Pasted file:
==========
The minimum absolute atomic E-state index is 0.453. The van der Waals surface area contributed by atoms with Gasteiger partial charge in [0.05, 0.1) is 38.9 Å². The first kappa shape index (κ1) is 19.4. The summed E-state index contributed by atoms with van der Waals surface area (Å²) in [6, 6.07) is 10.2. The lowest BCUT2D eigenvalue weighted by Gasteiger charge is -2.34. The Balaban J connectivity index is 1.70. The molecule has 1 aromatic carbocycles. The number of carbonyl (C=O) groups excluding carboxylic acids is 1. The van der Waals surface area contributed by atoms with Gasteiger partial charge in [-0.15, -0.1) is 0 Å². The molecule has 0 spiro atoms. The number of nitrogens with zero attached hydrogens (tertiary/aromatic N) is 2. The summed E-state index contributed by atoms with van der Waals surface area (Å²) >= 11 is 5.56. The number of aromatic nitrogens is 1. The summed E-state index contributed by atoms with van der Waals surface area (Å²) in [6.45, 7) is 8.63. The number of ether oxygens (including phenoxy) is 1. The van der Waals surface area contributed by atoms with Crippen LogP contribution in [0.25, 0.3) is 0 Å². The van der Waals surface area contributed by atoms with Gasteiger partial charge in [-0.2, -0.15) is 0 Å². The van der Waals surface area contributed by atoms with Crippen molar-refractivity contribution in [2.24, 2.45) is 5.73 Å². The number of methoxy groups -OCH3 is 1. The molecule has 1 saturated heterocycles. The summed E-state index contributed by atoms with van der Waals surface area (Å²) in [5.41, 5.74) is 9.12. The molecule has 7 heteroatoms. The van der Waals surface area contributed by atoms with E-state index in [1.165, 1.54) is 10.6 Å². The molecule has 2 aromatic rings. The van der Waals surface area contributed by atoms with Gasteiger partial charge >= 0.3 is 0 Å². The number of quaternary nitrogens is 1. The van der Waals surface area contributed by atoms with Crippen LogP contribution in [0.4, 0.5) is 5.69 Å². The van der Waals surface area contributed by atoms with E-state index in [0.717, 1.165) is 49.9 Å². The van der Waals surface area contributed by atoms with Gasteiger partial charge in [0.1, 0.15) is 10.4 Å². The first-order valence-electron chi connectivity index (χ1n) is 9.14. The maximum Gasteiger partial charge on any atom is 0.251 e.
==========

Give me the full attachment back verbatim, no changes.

The minimum absolute atomic E-state index is 0.453. The van der Waals surface area contributed by atoms with Gasteiger partial charge in [0.05, 0.1) is 38.9 Å². The first kappa shape index (κ1) is 19.4. The summed E-state index contributed by atoms with van der Waals surface area (Å²) in [6, 6.07) is 10.2. The lowest BCUT2D eigenvalue weighted by Gasteiger charge is -2.34. The Balaban J connectivity index is 1.70. The molecule has 1 aromatic carbocycles. The number of carbonyl (C=O) groups excluding carboxylic acids is 1. The van der Waals surface area contributed by atoms with Gasteiger partial charge in [-0.15, -0.1) is 0 Å². The molecule has 0 spiro atoms. The number of nitrogens with zero attached hydrogens (tertiary/aromatic N) is 2. The summed E-state index contributed by atoms with van der Waals surface area (Å²) >= 11 is 5.56. The number of aromatic nitrogens is 1. The summed E-state index contributed by atoms with van der Waals surface area (Å²) in [6.45, 7) is 8.63. The number of ether oxygens (including phenoxy) is 1. The van der Waals surface area contributed by atoms with Crippen LogP contribution in [0.25, 0.3) is 0 Å². The van der Waals surface area contributed by atoms with Gasteiger partial charge in [-0.2, -0.15) is 0 Å². The van der Waals surface area contributed by atoms with Crippen molar-refractivity contribution in [2.24, 2.45) is 5.73 Å². The number of methoxy groups -OCH3 is 1. The molecule has 1 saturated heterocycles. The summed E-state index contributed by atoms with van der Waals surface area (Å²) in [5.41, 5.74) is 9.12. The molecule has 7 heteroatoms. The van der Waals surface area contributed by atoms with E-state index in [1.165, 1.54) is 10.6 Å². The molecule has 2 aromatic rings. The van der Waals surface area contributed by atoms with Gasteiger partial charge >= 0.3 is 0 Å². The number of quaternary nitrogens is 1. The van der Waals surface area contributed by atoms with Crippen LogP contribution in [0.4, 0.5) is 5.69 Å². The van der Waals surface area contributed by atoms with E-state index in [0.717, 1.165) is 49.9 Å². The van der Waals surface area contributed by atoms with Gasteiger partial charge in [0.1, 0.15) is 10.4 Å². The first-order valence-electron chi connectivity index (χ1n) is 9.14. The maximum Gasteiger partial charge on any atom is 0.251 e.